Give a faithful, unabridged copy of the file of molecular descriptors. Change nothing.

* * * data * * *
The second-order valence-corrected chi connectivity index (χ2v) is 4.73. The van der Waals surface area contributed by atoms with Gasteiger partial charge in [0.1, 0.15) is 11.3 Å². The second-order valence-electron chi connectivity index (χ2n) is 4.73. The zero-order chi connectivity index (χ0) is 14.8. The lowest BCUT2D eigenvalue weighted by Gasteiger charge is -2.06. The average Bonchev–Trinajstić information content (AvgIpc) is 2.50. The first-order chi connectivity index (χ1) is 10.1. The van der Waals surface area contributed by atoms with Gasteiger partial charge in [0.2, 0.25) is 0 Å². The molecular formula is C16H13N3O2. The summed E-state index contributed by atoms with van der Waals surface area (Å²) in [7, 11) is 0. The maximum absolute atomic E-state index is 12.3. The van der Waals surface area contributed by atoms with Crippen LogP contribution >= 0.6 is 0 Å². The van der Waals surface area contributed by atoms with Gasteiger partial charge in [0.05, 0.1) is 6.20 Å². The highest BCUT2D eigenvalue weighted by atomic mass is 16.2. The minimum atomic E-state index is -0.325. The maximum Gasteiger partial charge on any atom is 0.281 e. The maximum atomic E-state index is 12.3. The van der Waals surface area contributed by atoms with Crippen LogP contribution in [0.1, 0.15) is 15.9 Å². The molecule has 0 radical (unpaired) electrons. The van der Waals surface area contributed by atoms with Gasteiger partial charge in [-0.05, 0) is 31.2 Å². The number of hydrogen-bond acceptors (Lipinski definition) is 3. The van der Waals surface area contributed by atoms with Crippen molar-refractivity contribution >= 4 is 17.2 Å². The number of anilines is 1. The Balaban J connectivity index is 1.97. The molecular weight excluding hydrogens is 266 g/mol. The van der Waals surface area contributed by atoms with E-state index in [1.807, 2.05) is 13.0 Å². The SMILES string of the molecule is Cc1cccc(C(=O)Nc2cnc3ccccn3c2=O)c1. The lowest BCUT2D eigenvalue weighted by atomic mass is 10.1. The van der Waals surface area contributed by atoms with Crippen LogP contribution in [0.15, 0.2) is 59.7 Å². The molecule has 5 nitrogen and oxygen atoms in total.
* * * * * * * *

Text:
The second-order valence-corrected chi connectivity index (χ2v) is 4.73. The van der Waals surface area contributed by atoms with Gasteiger partial charge in [0.1, 0.15) is 11.3 Å². The second-order valence-electron chi connectivity index (χ2n) is 4.73. The zero-order chi connectivity index (χ0) is 14.8. The lowest BCUT2D eigenvalue weighted by Gasteiger charge is -2.06. The average Bonchev–Trinajstić information content (AvgIpc) is 2.50. The first-order chi connectivity index (χ1) is 10.1. The van der Waals surface area contributed by atoms with Gasteiger partial charge in [0.2, 0.25) is 0 Å². The molecular formula is C16H13N3O2. The summed E-state index contributed by atoms with van der Waals surface area (Å²) in [7, 11) is 0. The maximum absolute atomic E-state index is 12.3. The van der Waals surface area contributed by atoms with Crippen LogP contribution >= 0.6 is 0 Å². The van der Waals surface area contributed by atoms with Gasteiger partial charge in [0.05, 0.1) is 6.20 Å². The highest BCUT2D eigenvalue weighted by atomic mass is 16.2. The minimum atomic E-state index is -0.325. The maximum Gasteiger partial charge on any atom is 0.281 e. The maximum atomic E-state index is 12.3. The van der Waals surface area contributed by atoms with Crippen LogP contribution in [0.1, 0.15) is 15.9 Å². The molecule has 0 radical (unpaired) electrons. The van der Waals surface area contributed by atoms with Gasteiger partial charge in [-0.05, 0) is 31.2 Å². The number of hydrogen-bond acceptors (Lipinski definition) is 3. The van der Waals surface area contributed by atoms with Crippen molar-refractivity contribution >= 4 is 17.2 Å². The number of anilines is 1. The Balaban J connectivity index is 1.97. The molecular weight excluding hydrogens is 266 g/mol. The van der Waals surface area contributed by atoms with E-state index in [1.807, 2.05) is 13.0 Å². The SMILES string of the molecule is Cc1cccc(C(=O)Nc2cnc3ccccn3c2=O)c1. The lowest BCUT2D eigenvalue weighted by atomic mass is 10.1. The van der Waals surface area contributed by atoms with Crippen LogP contribution in [0.15, 0.2) is 59.7 Å². The molecule has 5 nitrogen and oxygen atoms in total.